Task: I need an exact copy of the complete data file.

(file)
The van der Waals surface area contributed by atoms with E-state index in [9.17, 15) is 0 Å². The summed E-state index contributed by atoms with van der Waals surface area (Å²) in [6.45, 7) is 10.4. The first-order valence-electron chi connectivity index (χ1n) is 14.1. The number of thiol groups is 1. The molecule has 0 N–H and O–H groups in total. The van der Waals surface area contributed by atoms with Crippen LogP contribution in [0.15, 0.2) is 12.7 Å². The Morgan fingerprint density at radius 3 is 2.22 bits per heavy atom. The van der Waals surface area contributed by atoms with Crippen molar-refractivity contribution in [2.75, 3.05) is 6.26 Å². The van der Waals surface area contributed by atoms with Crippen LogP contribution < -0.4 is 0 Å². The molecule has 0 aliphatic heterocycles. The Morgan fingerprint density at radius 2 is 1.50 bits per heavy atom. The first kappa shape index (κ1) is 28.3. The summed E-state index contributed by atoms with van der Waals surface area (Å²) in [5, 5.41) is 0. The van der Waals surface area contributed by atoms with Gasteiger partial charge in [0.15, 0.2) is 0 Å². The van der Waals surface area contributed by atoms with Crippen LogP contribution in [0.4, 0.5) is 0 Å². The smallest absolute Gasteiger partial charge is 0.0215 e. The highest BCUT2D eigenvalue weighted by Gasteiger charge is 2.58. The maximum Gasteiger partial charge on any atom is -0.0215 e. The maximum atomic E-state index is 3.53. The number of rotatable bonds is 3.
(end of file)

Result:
The van der Waals surface area contributed by atoms with E-state index in [9.17, 15) is 0 Å². The summed E-state index contributed by atoms with van der Waals surface area (Å²) in [6.45, 7) is 10.4. The first-order valence-electron chi connectivity index (χ1n) is 14.1. The number of thiol groups is 1. The molecule has 0 N–H and O–H groups in total. The van der Waals surface area contributed by atoms with Crippen LogP contribution in [0.15, 0.2) is 12.7 Å². The Morgan fingerprint density at radius 3 is 2.22 bits per heavy atom. The van der Waals surface area contributed by atoms with Crippen molar-refractivity contribution in [2.75, 3.05) is 6.26 Å². The van der Waals surface area contributed by atoms with Crippen LogP contribution < -0.4 is 0 Å². The molecule has 0 aliphatic heterocycles. The Morgan fingerprint density at radius 2 is 1.50 bits per heavy atom. The first kappa shape index (κ1) is 28.3. The summed E-state index contributed by atoms with van der Waals surface area (Å²) in [5, 5.41) is 0. The van der Waals surface area contributed by atoms with Gasteiger partial charge in [0.15, 0.2) is 0 Å². The van der Waals surface area contributed by atoms with Crippen LogP contribution in [0.4, 0.5) is 0 Å². The smallest absolute Gasteiger partial charge is 0.0215 e. The highest BCUT2D eigenvalue weighted by Gasteiger charge is 2.58. The maximum Gasteiger partial charge on any atom is -0.0215 e. The maximum atomic E-state index is 3.53. The number of rotatable bonds is 3.